Peter Robinson has written another Inspector Alan Banks mystery. The police culture in England has changed over the years. In the 21st century Alan Banks discovers that the local hoods don't seem to have the police in their pockets in order to maintain power over their small town constituency. This discovery opens his case wide open.
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Alan and his friend Graham saw a lot of action together that summer in 1965. Teenagers love the fair, the beach,
records, dances and girls. He remembers that Graham always had money, which allowed them the freedom to have fun. As an adult, Inspector Banks seems to remember a lot of things about his friendship with Graham, especially after bones are found in a grave when a local building is razed. The coroner identifies the remains as those of Allan's friend, Graham, who had mysteriously disappeared over 35 years ago.
The author takes the reader on an investigation roller coaster as he portrays a current missing persons case within the jurisdiction where Allan Banks works. A young teenage boy, Luke Armitage, has disappeared. Finding him reveals secrets similar to the ones Inspector Banks discovers about his boyhood friend. Luke and Graham become one. Two kids lost in a grown-up world where needs and emotions are bigger than theirs; stronger and more complex than they can comprehend. Alan Banks discovers for himself that many of those adolescent emotions do not die, even as we become adults, unless they are acknowledged and assuaged.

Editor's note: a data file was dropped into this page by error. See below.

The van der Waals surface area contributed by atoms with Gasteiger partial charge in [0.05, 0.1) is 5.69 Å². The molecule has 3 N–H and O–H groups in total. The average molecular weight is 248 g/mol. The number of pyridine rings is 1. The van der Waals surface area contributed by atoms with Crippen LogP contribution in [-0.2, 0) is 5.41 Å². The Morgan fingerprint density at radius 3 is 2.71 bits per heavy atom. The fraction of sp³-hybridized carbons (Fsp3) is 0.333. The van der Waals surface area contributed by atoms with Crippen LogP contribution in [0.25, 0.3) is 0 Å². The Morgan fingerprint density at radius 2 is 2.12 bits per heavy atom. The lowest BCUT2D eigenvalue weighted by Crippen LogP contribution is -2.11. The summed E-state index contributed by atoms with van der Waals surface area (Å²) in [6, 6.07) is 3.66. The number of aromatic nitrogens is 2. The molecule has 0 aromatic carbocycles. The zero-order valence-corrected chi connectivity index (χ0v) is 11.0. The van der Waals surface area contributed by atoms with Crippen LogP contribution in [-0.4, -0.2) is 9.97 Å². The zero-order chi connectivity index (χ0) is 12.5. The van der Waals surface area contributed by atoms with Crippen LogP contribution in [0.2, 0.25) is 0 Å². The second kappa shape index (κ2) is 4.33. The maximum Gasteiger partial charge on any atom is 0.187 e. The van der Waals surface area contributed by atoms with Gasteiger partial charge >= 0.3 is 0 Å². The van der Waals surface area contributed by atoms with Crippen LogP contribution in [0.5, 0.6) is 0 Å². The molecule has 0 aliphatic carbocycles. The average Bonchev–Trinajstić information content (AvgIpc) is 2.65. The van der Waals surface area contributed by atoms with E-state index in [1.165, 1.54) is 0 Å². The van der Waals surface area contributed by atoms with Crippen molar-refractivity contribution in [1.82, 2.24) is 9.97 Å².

The review of this Book prepared by Dorothy Halligan
Morrow, Feb 2003, 24.95, 400 pp.
Though he is vacationing in Greece to get away from the griminess of police work, English Detective Inspector Alan Banks follows the news reports from home. He is stunned when he learns that an excavator has dug up the skeletal remains of a teenage boy near his hometown of Petersborough. He knows the victim is his childhood friend Graham Marshal missing since 1965. Just before the disappearance, Alan feels guilty because a stranger assaulted him, but he escaped and never reported the incident to his family or the police.
Alan cannot ignore the investigation so he returns home. There he learns that fifteen-year-old Luke Armitage is missing and his former girlfriend Annie Cabbot is working the case. Fearing the worst for Luke and feeling he owes Graham, Alan dives into both inquiries in an attempt to relieve some of the remorse he has carried for too many years.
CLOSE TO HOME is an exhilarating police procedural that plays out on several levels besides the obvious dual investigations. Alan is a complex character who seemed on the verge of burn out until his conscience makes him cut short his R&R. The rest of the cast provides depth whether they played chess with the protagonist in Greece or are involved in the inquiries in England. With novels like this character driven compelling who-done-it and AFTERMATH, fans will appreciate the skills of Peter Robinson, who is bound to become regarded on both sides of the Atlantic.
The review of this Book prepared by Harriet Klausner